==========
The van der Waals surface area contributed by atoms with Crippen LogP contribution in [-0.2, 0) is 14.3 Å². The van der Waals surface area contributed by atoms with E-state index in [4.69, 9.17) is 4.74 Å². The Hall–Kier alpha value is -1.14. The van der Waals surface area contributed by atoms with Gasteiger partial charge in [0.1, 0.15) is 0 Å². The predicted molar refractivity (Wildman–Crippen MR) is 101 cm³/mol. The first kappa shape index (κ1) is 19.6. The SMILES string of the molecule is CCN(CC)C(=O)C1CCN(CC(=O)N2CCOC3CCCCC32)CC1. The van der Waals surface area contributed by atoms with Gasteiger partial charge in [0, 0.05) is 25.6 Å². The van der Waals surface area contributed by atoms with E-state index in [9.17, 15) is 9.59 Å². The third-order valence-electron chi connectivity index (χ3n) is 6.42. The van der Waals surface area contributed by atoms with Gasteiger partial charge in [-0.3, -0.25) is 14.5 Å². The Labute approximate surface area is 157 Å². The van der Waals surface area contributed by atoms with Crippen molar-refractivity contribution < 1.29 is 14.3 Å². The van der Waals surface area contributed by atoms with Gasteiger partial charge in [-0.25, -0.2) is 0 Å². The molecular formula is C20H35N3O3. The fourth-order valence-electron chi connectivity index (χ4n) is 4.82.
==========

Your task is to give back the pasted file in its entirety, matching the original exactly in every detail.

The van der Waals surface area contributed by atoms with Crippen LogP contribution in [-0.2, 0) is 14.3 Å². The van der Waals surface area contributed by atoms with E-state index in [4.69, 9.17) is 4.74 Å². The Hall–Kier alpha value is -1.14. The van der Waals surface area contributed by atoms with Gasteiger partial charge in [0.1, 0.15) is 0 Å². The predicted molar refractivity (Wildman–Crippen MR) is 101 cm³/mol. The first kappa shape index (κ1) is 19.6. The SMILES string of the molecule is CCN(CC)C(=O)C1CCN(CC(=O)N2CCOC3CCCCC32)CC1. The van der Waals surface area contributed by atoms with Gasteiger partial charge in [0, 0.05) is 25.6 Å². The van der Waals surface area contributed by atoms with E-state index in [9.17, 15) is 9.59 Å². The third-order valence-electron chi connectivity index (χ3n) is 6.42. The van der Waals surface area contributed by atoms with Gasteiger partial charge in [-0.3, -0.25) is 14.5 Å². The Labute approximate surface area is 157 Å². The van der Waals surface area contributed by atoms with Crippen molar-refractivity contribution < 1.29 is 14.3 Å². The van der Waals surface area contributed by atoms with Gasteiger partial charge in [-0.25, -0.2) is 0 Å². The molecular formula is C20H35N3O3. The fourth-order valence-electron chi connectivity index (χ4n) is 4.82.